In this case, at the time of the announcement of the transaction, but before receiving antitrust clearance, KPMG DK gave notice to terminate its membership agreement with KPMG International. The Danish competition authority (DCCA) found that the transaction was implemented prematurely as a result of the termination of KPMG DK's membership. According to the DCCA the notice violated the stand-still obligation as it was merger-specific, irreversible and likely to have market effects. EY appealed the case before the Danish Maritime and Commercial Court, which in turn referred the case to the Court of Justice, requesting a clarification of the scope of the standstill obligation in article 7 (1) of the EU Merger Regulation (EUMR).

Advocate General Wahl noted in his Opinion that none of DCCA's criteria were relevant for determining the scope of the standstill obligation. According to Wahl the concept of  'concentration' is crucial to understanding the standstill obligation, thereby highlighting the importance to show a change of control. Wahl opined that the standstill obligation does not affect measures that precede and are severable from the measures actually leading to controlling the target undertaking.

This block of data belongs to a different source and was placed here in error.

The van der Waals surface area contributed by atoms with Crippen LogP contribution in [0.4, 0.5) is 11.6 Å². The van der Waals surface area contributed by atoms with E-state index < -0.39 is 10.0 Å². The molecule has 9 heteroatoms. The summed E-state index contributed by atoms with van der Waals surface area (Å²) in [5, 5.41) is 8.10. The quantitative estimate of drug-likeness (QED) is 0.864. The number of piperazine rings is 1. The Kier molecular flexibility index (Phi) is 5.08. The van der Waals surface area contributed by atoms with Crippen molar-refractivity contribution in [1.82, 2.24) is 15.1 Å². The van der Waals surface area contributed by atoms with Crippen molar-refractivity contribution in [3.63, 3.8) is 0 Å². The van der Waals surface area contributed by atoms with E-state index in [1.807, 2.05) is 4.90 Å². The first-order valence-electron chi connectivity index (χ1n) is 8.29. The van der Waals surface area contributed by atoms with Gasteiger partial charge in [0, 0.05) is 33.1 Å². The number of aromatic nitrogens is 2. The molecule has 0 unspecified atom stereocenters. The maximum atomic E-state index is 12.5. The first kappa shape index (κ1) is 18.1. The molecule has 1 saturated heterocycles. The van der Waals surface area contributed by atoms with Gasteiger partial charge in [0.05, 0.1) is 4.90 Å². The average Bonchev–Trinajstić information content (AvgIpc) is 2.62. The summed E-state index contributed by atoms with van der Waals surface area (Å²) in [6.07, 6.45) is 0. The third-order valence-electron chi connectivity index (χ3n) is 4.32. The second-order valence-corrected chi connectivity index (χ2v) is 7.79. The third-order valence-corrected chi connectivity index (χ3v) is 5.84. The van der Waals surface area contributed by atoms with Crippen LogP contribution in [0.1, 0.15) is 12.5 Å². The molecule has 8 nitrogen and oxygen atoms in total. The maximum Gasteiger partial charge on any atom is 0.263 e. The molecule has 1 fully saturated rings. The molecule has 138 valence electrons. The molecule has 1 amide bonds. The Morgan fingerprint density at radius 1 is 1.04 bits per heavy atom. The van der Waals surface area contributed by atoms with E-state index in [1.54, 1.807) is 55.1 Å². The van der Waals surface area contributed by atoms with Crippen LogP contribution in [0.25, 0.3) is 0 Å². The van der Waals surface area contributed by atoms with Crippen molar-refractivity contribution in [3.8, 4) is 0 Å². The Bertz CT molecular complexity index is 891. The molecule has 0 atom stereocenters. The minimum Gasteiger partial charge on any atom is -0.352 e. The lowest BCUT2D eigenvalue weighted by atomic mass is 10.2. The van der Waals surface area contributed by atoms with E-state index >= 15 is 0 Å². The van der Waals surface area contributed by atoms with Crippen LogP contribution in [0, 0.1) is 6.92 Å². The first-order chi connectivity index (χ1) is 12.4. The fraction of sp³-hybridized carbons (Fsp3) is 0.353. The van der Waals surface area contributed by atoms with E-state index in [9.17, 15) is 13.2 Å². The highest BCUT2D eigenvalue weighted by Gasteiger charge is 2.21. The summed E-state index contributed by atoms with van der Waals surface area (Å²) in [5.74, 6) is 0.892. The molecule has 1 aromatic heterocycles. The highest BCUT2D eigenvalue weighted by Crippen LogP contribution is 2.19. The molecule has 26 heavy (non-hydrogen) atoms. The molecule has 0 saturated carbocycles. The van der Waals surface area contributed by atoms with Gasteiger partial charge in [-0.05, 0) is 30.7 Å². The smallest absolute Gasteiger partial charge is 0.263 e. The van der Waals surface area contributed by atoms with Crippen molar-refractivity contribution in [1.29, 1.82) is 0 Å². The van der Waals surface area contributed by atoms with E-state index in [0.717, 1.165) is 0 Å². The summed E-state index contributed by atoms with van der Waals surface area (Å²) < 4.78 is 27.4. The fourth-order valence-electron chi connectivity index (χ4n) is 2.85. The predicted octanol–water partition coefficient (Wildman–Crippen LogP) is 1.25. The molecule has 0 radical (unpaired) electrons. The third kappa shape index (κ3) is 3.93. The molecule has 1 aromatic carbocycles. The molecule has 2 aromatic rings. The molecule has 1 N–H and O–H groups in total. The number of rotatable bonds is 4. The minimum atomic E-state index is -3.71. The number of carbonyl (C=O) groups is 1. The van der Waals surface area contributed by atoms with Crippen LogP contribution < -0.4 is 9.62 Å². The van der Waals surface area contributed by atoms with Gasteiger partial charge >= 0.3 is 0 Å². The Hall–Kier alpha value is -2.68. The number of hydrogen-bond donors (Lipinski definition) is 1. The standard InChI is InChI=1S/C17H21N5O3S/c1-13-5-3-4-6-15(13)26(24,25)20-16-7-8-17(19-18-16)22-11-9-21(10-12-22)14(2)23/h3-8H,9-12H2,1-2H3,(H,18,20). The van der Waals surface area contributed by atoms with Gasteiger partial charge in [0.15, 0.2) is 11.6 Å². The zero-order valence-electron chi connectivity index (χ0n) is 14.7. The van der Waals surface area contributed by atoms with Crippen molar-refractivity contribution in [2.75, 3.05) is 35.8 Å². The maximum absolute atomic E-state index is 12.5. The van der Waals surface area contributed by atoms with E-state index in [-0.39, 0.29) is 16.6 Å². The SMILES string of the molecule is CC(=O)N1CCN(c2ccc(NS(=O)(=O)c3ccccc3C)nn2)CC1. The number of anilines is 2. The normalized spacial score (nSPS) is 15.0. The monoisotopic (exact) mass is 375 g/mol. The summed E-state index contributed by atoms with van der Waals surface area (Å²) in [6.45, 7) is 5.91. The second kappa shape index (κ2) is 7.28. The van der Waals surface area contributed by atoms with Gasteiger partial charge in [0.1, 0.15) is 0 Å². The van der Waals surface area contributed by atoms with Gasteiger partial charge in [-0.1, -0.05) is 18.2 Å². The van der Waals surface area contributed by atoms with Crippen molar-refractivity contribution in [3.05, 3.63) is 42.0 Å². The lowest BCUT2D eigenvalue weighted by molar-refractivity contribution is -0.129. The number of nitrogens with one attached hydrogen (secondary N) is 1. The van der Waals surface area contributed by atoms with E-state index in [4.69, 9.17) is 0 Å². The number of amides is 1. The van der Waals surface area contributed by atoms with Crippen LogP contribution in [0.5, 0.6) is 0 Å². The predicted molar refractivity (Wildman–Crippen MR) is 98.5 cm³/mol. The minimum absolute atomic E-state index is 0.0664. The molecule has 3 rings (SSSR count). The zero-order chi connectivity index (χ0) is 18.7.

In its ruling the Court of Justice concurred with Wahl that to define the scope of the standstill obligation, account must be taken of the definition of concentration.  According to the Court, article 7(1) EUMR must be interpreted as meaning that a concentration is implemented only by a transaction which, in whole or in part, in fact or in law, contributes to the change in control of the target undertaking.